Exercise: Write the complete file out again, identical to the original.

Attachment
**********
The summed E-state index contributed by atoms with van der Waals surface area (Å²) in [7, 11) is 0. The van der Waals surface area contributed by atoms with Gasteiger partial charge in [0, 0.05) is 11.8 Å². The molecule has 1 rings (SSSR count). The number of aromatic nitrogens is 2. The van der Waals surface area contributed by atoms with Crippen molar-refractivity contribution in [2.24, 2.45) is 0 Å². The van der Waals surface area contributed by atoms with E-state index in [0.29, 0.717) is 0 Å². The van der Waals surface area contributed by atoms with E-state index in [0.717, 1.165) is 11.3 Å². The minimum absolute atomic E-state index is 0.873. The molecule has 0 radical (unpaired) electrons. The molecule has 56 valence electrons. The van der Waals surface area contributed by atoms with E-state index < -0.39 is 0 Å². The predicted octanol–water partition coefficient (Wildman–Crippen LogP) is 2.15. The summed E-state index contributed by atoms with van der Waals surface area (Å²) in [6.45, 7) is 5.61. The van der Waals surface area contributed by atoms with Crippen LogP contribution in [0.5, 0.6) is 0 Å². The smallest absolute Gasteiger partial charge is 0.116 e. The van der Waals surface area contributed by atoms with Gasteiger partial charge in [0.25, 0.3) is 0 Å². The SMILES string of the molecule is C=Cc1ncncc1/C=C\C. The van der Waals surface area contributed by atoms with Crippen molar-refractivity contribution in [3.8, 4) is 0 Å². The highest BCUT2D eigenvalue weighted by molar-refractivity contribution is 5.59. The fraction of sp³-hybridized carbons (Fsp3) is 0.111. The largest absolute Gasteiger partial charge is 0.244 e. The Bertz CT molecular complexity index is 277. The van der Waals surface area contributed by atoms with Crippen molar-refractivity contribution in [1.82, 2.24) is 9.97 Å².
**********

The summed E-state index contributed by atoms with van der Waals surface area (Å²) in [7, 11) is 0. The van der Waals surface area contributed by atoms with Gasteiger partial charge in [0, 0.05) is 11.8 Å². The molecule has 1 rings (SSSR count). The number of aromatic nitrogens is 2. The van der Waals surface area contributed by atoms with Crippen molar-refractivity contribution in [2.24, 2.45) is 0 Å². The van der Waals surface area contributed by atoms with E-state index in [0.29, 0.717) is 0 Å². The van der Waals surface area contributed by atoms with E-state index in [0.717, 1.165) is 11.3 Å². The minimum absolute atomic E-state index is 0.873. The molecule has 0 radical (unpaired) electrons. The molecule has 56 valence electrons. The van der Waals surface area contributed by atoms with E-state index < -0.39 is 0 Å². The predicted octanol–water partition coefficient (Wildman–Crippen LogP) is 2.15. The summed E-state index contributed by atoms with van der Waals surface area (Å²) in [6.45, 7) is 5.61. The van der Waals surface area contributed by atoms with Crippen LogP contribution in [0.5, 0.6) is 0 Å². The smallest absolute Gasteiger partial charge is 0.116 e. The van der Waals surface area contributed by atoms with Gasteiger partial charge in [0.25, 0.3) is 0 Å². The SMILES string of the molecule is C=Cc1ncncc1/C=C\C. The van der Waals surface area contributed by atoms with Crippen molar-refractivity contribution in [3.8, 4) is 0 Å². The highest BCUT2D eigenvalue weighted by molar-refractivity contribution is 5.59. The fraction of sp³-hybridized carbons (Fsp3) is 0.111. The largest absolute Gasteiger partial charge is 0.244 e. The Bertz CT molecular complexity index is 277. The van der Waals surface area contributed by atoms with Crippen molar-refractivity contribution in [1.82, 2.24) is 9.97 Å².